First, some surplus guns - especially those of Eastern European origin and of older designs - have a mechanical safety added to them for legal import and sale in the United States. Many older TT-30 pistols, for instance, had this modification. Modern TT-30 pistols, however, are manufactured with the safety catch.


Also, some of the Makarov family of pistols feature a decocking safety (much like Beretta pistols) wherein engaging the safety also decocks the pistol. Some older models lack a firing pin block or have a somewhat malfunctioning decocking mechanism; engaging it can discharge a chambered round. Thus, if you buy a pistol with this feature - such as a Makarov, PW-64 or PA-63 - have the pistol inspected by a gunsmith. It isn't a very common defect...but it has been known to happen. Many also lack a drop safety, so handle carefully.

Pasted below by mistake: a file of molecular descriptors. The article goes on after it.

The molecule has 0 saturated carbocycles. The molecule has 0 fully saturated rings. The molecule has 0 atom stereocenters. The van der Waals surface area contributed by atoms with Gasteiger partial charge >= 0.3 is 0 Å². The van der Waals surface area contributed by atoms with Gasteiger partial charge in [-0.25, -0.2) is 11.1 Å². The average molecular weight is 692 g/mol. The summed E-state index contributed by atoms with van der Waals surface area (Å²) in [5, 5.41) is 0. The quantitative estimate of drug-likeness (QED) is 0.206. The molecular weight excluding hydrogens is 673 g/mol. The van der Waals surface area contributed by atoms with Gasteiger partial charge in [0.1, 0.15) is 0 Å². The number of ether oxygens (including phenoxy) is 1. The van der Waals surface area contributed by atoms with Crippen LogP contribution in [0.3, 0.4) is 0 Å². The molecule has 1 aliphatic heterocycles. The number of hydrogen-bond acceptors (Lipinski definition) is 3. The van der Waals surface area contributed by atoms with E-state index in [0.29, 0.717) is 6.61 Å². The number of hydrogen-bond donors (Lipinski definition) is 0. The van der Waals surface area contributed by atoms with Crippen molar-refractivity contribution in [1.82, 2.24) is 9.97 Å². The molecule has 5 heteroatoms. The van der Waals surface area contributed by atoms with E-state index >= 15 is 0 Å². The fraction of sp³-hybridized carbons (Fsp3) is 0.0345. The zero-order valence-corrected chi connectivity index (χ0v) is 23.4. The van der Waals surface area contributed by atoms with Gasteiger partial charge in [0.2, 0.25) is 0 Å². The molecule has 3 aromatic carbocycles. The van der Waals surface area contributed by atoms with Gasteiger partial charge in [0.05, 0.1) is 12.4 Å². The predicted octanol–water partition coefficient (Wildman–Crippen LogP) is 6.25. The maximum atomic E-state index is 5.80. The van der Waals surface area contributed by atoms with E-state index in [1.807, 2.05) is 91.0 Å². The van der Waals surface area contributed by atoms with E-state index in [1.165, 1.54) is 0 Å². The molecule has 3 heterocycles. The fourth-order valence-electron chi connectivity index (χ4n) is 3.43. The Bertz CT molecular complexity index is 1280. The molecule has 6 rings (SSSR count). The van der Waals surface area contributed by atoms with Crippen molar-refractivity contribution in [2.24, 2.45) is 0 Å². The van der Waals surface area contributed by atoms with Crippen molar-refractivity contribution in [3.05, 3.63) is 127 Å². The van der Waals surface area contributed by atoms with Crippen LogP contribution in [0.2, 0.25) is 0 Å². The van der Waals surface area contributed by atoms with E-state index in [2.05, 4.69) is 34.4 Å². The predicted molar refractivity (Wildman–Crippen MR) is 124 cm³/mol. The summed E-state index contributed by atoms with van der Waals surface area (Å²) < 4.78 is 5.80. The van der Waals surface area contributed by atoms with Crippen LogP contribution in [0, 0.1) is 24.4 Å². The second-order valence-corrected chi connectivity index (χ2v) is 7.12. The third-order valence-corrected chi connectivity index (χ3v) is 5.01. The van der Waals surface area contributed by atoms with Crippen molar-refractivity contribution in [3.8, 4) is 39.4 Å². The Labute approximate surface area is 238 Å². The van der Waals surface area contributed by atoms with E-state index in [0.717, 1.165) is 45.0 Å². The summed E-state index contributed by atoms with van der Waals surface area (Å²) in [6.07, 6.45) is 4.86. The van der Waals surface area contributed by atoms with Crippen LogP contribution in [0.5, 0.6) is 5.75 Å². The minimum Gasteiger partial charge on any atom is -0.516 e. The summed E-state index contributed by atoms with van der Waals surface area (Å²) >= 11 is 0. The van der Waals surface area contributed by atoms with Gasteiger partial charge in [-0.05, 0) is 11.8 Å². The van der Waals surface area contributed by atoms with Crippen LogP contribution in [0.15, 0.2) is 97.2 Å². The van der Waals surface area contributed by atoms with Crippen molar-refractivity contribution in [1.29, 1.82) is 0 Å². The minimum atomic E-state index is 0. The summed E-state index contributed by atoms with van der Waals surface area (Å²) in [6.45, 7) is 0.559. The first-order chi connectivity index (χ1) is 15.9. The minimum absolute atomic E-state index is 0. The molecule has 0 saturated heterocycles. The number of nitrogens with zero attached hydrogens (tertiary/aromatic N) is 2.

As for used police pistols, there may be sufficient wear for replacement parts to be warranted. However, since used police pistols are (usually) very common models, replacement parts are cheap. A bit of smithing may also be involved, but it should be very inexpensive.


In either case, if you want a pistol for carry, plinking or home defense, surplus guns are a good way to get it done on the cheap.




Sam Hoober 

About The Author


Born in southeastern Washington State, Sam Hoober graduated in 2011 from Eastern Washington University. He resides in the great Inland Northwest, with his wife and child. His varied interests and hobbies include camping, fishing, hunting, and spending time at the gun range as often as possible.